Dropping the Mic and Jumping the Shark: Where Do Modern Idioms Come From?
From 'Groundhog Day' to 'dead cat strategy', Michael Rosen talks to Dr Gareth Carrol about the surprising origins of modern idioms.
Some idioms feel like they've been with us forever. We're used to saying it's 'raining cats and dogs', that we feel like 'a fish out of water' or that someone has been 'pulling our leg'. But other idioms have emerged relatively recently, such as 'Groundhog Day', 'first world problems' or 'computer says no'; we might hear people say that a long-running TV show has finally 'jumped the shark' or that a politician has deployed the 'dead cat strategy'.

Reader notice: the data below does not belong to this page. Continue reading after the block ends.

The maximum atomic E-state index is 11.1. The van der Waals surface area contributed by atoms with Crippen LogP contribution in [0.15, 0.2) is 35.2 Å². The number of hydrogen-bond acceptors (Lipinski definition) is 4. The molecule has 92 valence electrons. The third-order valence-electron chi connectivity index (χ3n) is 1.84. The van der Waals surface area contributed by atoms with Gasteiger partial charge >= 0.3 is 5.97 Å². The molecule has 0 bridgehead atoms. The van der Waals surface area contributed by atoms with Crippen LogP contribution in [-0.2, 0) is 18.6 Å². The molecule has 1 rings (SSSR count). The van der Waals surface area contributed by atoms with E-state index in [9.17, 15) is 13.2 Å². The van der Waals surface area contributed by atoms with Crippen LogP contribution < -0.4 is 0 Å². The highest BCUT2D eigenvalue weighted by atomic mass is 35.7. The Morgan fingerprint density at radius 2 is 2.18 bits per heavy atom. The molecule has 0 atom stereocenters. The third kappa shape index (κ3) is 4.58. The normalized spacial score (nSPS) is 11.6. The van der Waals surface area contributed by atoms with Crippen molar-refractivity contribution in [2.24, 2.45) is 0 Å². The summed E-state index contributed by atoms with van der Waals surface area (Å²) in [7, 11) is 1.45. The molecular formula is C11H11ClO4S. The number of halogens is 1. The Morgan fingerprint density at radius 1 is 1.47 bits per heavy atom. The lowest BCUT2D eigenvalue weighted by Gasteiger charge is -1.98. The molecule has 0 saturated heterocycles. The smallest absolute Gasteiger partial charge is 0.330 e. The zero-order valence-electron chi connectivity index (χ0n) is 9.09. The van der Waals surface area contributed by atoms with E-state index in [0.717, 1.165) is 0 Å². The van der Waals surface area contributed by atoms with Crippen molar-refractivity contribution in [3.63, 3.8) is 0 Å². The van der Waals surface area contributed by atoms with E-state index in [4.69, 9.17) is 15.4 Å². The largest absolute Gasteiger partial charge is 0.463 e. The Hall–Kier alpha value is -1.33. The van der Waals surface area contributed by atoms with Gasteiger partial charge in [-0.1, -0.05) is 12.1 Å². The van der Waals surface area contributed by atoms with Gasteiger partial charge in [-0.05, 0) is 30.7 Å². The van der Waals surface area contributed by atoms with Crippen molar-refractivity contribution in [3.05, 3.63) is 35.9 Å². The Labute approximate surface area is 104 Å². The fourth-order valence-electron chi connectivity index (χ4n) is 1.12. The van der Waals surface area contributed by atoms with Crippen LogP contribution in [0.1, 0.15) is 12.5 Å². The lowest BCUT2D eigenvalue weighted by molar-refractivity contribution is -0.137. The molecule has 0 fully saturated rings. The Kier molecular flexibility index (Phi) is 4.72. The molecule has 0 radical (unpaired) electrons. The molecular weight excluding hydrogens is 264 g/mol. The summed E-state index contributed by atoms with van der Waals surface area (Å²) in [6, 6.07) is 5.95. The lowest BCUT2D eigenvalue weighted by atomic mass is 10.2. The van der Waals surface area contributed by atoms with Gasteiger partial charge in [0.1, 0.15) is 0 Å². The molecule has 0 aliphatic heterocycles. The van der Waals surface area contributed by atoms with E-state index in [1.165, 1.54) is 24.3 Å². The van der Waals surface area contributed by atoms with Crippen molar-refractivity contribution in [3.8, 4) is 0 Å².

Just like new words, new idioms emerge in language all the time, and enter our vocabulary from TV, movies, sport, politics and the Internet. Michael Rosen talks to Gareth Carrol about the surprising origins of some of these modern idioms and why we pepper our speech with so much formulaic language.
Dr Gareth Carrol is Senior Lecturer in Psycholinguistics at the University of Birmingham and is the author of 'Jumping Sharks and Dropping Mics: Modern Idioms and Where They Come From'.
Produced by Mair Bosworth for BBC Audio
- Tue 8 Feb 2022 16:00
- Mon 14 Feb 2022 23:00